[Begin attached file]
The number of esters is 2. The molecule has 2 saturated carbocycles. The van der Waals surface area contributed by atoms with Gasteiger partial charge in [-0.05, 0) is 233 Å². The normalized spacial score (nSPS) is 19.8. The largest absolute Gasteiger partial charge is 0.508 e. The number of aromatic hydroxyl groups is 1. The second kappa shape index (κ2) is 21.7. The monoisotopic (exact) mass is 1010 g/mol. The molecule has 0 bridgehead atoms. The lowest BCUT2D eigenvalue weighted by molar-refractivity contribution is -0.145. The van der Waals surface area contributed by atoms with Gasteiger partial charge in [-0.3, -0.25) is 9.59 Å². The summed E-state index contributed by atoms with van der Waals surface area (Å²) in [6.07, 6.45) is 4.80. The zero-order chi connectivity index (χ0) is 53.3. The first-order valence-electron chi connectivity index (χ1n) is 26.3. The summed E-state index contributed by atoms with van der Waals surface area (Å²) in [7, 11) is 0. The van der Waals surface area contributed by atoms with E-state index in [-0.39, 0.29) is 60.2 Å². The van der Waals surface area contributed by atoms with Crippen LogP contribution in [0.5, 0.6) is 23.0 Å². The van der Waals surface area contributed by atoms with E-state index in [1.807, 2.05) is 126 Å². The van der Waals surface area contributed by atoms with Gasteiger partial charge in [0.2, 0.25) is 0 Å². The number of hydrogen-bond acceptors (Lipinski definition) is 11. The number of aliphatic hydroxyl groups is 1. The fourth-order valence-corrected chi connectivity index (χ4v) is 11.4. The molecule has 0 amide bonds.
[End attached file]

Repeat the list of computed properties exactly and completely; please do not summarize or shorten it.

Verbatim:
The number of esters is 2. The molecule has 2 saturated carbocycles. The van der Waals surface area contributed by atoms with Gasteiger partial charge in [-0.05, 0) is 233 Å². The normalized spacial score (nSPS) is 19.8. The largest absolute Gasteiger partial charge is 0.508 e. The number of aromatic hydroxyl groups is 1. The second kappa shape index (κ2) is 21.7. The monoisotopic (exact) mass is 1010 g/mol. The molecule has 0 bridgehead atoms. The lowest BCUT2D eigenvalue weighted by molar-refractivity contribution is -0.145. The van der Waals surface area contributed by atoms with Gasteiger partial charge in [-0.3, -0.25) is 9.59 Å². The summed E-state index contributed by atoms with van der Waals surface area (Å²) in [6.07, 6.45) is 4.80. The zero-order chi connectivity index (χ0) is 53.3. The first-order valence-electron chi connectivity index (χ1n) is 26.3. The summed E-state index contributed by atoms with van der Waals surface area (Å²) in [7, 11) is 0. The van der Waals surface area contributed by atoms with E-state index in [-0.39, 0.29) is 60.2 Å². The van der Waals surface area contributed by atoms with Crippen LogP contribution in [0.5, 0.6) is 23.0 Å². The van der Waals surface area contributed by atoms with E-state index in [1.807, 2.05) is 126 Å². The van der Waals surface area contributed by atoms with Gasteiger partial charge in [0.2, 0.25) is 0 Å². The number of hydrogen-bond acceptors (Lipinski definition) is 11. The number of aliphatic hydroxyl groups is 1. The fourth-order valence-corrected chi connectivity index (χ4v) is 11.4. The molecule has 0 amide bonds.